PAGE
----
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SnapStream Blog

Visualizing The State of the Union

January 29 2010 by Mark Brooks

State of the Union Word Cloud

As my team is in the field showing off our ability to search television for mentions of interest, we occasionally field questions about the variety of applications for the data. In general, SnapStream customers are able to search, clip and distribute content of interest from a single user interface. Using closed captioning, SnapStream brings a user directly to any mention of interest within a recorded broadcast. Occasionally, especially in a University or Public Relations setting, the topic turns to statistical analysis. While our solution does not currently offer a statistical engine, the data is easily exported for analysis.

Politics aside, I have downloaded the closed-caption text from Wednesday night's (January 27, 2010) State of the Union. Using the word cloud creator at Wordle.net, I quickly created the above symbolic representation of the speech. The 75-minute speech generated over 7,000 words, of which, the top 200 are represented in the cloud. Wordle.net has the option to remove "common" words – looks to be mostly prepositions, conjunctions and pronouns - to get at the meat of the text . The more appearances a word makes in the text, the larger the word is portrayed in the cloud. The top five words from the speech were People, Americans, Year, Jobs and Work. The overall process took less than 5 minutes - in fact, it took considerably less time than creating this post. ;-)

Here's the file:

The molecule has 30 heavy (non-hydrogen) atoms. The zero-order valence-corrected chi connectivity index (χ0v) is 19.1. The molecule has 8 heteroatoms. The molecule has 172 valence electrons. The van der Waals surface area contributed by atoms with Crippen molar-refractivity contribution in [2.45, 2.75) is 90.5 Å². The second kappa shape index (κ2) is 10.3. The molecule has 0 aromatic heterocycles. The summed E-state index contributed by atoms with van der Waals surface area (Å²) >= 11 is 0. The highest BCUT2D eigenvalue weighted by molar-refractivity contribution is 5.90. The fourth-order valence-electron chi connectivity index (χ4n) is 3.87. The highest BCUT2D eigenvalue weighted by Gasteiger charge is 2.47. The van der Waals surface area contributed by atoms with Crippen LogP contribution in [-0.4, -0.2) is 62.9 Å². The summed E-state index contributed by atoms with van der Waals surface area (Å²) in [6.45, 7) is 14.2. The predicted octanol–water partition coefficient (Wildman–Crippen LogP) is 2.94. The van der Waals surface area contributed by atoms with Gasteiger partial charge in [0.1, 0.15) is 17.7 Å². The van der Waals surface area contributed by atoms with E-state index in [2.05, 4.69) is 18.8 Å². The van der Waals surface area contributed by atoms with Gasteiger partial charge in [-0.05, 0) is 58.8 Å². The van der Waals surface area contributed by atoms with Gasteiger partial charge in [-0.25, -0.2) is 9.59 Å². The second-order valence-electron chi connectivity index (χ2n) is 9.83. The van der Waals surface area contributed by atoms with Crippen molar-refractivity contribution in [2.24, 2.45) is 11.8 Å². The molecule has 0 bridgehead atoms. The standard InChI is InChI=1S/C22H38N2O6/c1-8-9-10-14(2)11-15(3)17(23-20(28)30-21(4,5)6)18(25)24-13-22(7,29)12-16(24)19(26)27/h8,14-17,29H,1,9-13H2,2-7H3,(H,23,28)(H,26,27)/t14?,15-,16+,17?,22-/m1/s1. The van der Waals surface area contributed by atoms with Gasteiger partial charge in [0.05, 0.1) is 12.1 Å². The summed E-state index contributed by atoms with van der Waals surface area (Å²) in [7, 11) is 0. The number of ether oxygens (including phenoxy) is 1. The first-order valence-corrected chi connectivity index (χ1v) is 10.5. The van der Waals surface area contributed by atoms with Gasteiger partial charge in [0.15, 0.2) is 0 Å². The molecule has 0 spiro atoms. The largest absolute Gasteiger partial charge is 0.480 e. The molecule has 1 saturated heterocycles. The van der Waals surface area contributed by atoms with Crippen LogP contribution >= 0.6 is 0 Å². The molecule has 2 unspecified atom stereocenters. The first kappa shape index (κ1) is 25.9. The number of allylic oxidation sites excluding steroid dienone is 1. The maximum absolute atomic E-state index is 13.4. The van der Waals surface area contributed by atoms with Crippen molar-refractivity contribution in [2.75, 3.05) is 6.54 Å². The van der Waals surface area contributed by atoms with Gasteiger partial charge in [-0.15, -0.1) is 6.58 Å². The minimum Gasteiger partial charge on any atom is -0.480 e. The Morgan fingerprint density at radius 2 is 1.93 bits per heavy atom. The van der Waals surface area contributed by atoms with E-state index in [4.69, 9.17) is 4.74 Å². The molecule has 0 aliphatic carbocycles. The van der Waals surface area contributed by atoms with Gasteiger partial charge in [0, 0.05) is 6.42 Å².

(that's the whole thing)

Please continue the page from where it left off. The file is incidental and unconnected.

For customers that are currently using our television search solution, here is a guide to the process. First, locate the video content by searching (or browsing, in this case) within the user interface. If the topic of interest is short, you can use the clipping feature to "trim" down the Closed Caption transcript - when clipping video, SnapStream automatically trims the closed caption transcript as well, so the clip is also searchable. Browse the library for the show or clip, and instead of playing the file, choose "Download Transcript" from the about program page. A dialog will open asking where you want to save the text file of the transcript. The only massaging required is to remove the timestamps, which can be done in any text editor. Copy the text to Wordle.net's create engine and sit back to admire your work.

How did we learn of this capability? Interestingly enough, a customer turned us on to the ability during last years election. Ultimately, the goal was statistical analysis of candidate speeches - the cloud representation was just a by-product. We are never ceased to be amazed at the uses customers find for our products.

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